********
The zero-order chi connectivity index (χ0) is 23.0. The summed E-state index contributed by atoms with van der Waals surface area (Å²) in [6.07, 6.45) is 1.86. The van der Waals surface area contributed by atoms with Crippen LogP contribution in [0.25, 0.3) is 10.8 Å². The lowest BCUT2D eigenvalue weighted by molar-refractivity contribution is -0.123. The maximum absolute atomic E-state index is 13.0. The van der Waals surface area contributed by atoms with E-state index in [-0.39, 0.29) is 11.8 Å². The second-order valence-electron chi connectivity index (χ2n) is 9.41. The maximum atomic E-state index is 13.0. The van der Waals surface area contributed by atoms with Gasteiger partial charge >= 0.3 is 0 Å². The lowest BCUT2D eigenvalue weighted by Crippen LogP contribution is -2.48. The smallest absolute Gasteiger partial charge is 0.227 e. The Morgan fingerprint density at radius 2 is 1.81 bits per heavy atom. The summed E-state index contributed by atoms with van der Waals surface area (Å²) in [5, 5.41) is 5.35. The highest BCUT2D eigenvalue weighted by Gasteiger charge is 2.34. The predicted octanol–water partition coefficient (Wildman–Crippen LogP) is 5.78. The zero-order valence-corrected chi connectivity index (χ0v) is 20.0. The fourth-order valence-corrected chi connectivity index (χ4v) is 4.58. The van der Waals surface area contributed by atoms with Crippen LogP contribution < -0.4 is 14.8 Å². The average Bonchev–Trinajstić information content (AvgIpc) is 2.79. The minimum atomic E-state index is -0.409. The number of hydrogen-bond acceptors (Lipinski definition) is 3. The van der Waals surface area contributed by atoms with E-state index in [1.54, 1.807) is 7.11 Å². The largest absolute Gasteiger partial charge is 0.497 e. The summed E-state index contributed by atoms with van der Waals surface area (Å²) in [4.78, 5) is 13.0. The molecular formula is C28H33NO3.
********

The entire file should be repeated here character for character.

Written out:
The zero-order chi connectivity index (χ0) is 23.0. The summed E-state index contributed by atoms with van der Waals surface area (Å²) in [6.07, 6.45) is 1.86. The van der Waals surface area contributed by atoms with Crippen LogP contribution in [0.25, 0.3) is 10.8 Å². The lowest BCUT2D eigenvalue weighted by molar-refractivity contribution is -0.123. The maximum absolute atomic E-state index is 13.0. The van der Waals surface area contributed by atoms with E-state index in [-0.39, 0.29) is 11.8 Å². The second-order valence-electron chi connectivity index (χ2n) is 9.41. The maximum atomic E-state index is 13.0. The van der Waals surface area contributed by atoms with Gasteiger partial charge >= 0.3 is 0 Å². The lowest BCUT2D eigenvalue weighted by Crippen LogP contribution is -2.48. The smallest absolute Gasteiger partial charge is 0.227 e. The Morgan fingerprint density at radius 2 is 1.81 bits per heavy atom. The summed E-state index contributed by atoms with van der Waals surface area (Å²) in [5, 5.41) is 5.35. The highest BCUT2D eigenvalue weighted by Gasteiger charge is 2.34. The predicted octanol–water partition coefficient (Wildman–Crippen LogP) is 5.78. The zero-order valence-corrected chi connectivity index (χ0v) is 20.0. The fourth-order valence-corrected chi connectivity index (χ4v) is 4.58. The van der Waals surface area contributed by atoms with Crippen LogP contribution < -0.4 is 14.8 Å². The average Bonchev–Trinajstić information content (AvgIpc) is 2.79. The minimum atomic E-state index is -0.409. The number of hydrogen-bond acceptors (Lipinski definition) is 3. The van der Waals surface area contributed by atoms with E-state index in [1.54, 1.807) is 7.11 Å². The largest absolute Gasteiger partial charge is 0.497 e. The summed E-state index contributed by atoms with van der Waals surface area (Å²) in [4.78, 5) is 13.0. The molecular formula is C28H33NO3.